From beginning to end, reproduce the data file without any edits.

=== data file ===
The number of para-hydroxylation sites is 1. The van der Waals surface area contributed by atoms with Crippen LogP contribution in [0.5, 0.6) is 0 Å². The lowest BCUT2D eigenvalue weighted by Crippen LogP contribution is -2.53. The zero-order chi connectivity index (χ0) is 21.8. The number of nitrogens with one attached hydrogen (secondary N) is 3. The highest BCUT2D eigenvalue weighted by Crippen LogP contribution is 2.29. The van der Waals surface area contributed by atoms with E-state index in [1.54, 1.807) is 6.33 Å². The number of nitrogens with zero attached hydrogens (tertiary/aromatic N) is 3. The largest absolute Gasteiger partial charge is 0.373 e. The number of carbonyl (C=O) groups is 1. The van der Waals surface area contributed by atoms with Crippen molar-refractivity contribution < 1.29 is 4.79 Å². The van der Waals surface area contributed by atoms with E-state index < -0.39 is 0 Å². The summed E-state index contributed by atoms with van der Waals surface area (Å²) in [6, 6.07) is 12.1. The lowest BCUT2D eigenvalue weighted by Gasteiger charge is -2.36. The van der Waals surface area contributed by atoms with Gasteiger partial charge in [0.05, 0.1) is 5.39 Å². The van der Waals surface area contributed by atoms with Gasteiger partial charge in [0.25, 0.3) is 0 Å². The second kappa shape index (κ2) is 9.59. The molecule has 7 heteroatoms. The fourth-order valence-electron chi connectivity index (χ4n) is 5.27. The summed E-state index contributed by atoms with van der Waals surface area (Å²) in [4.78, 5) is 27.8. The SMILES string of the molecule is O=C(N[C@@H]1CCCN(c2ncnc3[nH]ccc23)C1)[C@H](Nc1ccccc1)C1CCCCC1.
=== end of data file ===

The number of para-hydroxylation sites is 1. The van der Waals surface area contributed by atoms with Crippen LogP contribution in [0.5, 0.6) is 0 Å². The lowest BCUT2D eigenvalue weighted by Crippen LogP contribution is -2.53. The zero-order chi connectivity index (χ0) is 21.8. The number of nitrogens with one attached hydrogen (secondary N) is 3. The highest BCUT2D eigenvalue weighted by Crippen LogP contribution is 2.29. The van der Waals surface area contributed by atoms with E-state index in [1.54, 1.807) is 6.33 Å². The number of nitrogens with zero attached hydrogens (tertiary/aromatic N) is 3. The largest absolute Gasteiger partial charge is 0.373 e. The number of carbonyl (C=O) groups is 1. The van der Waals surface area contributed by atoms with Crippen molar-refractivity contribution < 1.29 is 4.79 Å². The van der Waals surface area contributed by atoms with E-state index < -0.39 is 0 Å². The summed E-state index contributed by atoms with van der Waals surface area (Å²) in [6, 6.07) is 12.1. The lowest BCUT2D eigenvalue weighted by Gasteiger charge is -2.36. The van der Waals surface area contributed by atoms with Gasteiger partial charge in [0.05, 0.1) is 5.39 Å². The van der Waals surface area contributed by atoms with Gasteiger partial charge in [0.25, 0.3) is 0 Å². The second kappa shape index (κ2) is 9.59. The molecule has 7 heteroatoms. The fourth-order valence-electron chi connectivity index (χ4n) is 5.27. The summed E-state index contributed by atoms with van der Waals surface area (Å²) in [4.78, 5) is 27.8. The SMILES string of the molecule is O=C(N[C@@H]1CCCN(c2ncnc3[nH]ccc23)C1)[C@H](Nc1ccccc1)C1CCCCC1.